Erick Zonca's effortlessly complex and moving debut initially shapes up to be what it is emphatically not: an us-against-the-world tale of street pluck. A pair of young drifters, Isa (Elodie Bouchez) and Marie (Natacha Regnier), meet in a Lille sweatshop and quit their jobs to scrape by in the apartment Marie is looking after; its owner is dead and her daughter, Sandrine, lies comatose in hospital. The friendship between the combative, damaged Marie and the self-aware Isa develops in a series of low-key incidents, the only difference between the two being Isa's increasing identification with Sandrine through the girl's diary and vigils at her bedside.
Zonca, however, in observing this odd, last situation, gives it no more emphasis than he does the girls' flings with a couple of charming rock- band roadies.
With a pair of enchanting lead performances, the film portrays in minute detail the quiet erosion that Isa and Marie's relationship undergoes, undermined not just by the malign influence of the latter's new boyfriend, but by the drip, drip, drip of their dislocated lives. If this sounds unremittingly bleak, it isn't: perversely, a streak of optimism a mile wide runs through it.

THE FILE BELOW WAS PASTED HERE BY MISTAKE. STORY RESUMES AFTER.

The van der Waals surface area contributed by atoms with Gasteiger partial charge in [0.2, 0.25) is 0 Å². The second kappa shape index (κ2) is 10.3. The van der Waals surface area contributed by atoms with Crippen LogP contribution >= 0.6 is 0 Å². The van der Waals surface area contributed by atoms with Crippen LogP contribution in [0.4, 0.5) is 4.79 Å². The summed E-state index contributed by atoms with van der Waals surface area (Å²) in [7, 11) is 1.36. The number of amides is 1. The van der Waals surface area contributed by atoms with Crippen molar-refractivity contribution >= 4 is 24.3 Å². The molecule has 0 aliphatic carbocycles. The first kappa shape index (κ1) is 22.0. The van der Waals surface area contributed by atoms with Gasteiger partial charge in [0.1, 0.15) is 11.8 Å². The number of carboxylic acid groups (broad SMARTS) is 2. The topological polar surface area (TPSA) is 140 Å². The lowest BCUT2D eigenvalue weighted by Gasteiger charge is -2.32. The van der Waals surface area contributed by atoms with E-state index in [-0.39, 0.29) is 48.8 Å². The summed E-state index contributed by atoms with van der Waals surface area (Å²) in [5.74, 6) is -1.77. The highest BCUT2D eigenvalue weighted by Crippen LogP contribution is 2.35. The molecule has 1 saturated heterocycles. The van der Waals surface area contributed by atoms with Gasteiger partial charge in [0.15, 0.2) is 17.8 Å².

Touch (15), to buy pounds 14.99
One suspects a couple of factors underly the decision to re-release Paul Schrader's 1996 screen version of Elmore Leonard's novel, neither having much to do with the film itself, primarily, the solid critical and box- office performance of Leonard adaptations over the last few years and, secondly, Affliction, the director's recent, partial return to form. As it is, it's not difficult to see why the po-faced Schrader is ill-suited to Leonard's melancholic wit - if you can think of the last time he intentionally raised a laugh, my name's Travis Bickle.
In Touch, an essentially mediocre film, sharp-dressing religious huckster Bill Hill (Christopher Walken) comes across a handsome, young ex-monk Juvenal (Skeet Ulrich) who has healing powers. Smelling cash, he deploys his former assistant, Lynn Faulkner (Bridget Fonda), to win over the imperturbable Juvenal.
Ulrich aside, the performances are good, Walken impressing particularly with an uncharacteristically desperate turn. Unlike Tarantino's Jackie Brown, though, Schrader fails to give Leonard's acutely drawn characters their due and neither does he, like Soderbergh in Out Of Sight, evince the down-at-heel cool to be found in the novels.
Mike HigginsReuse content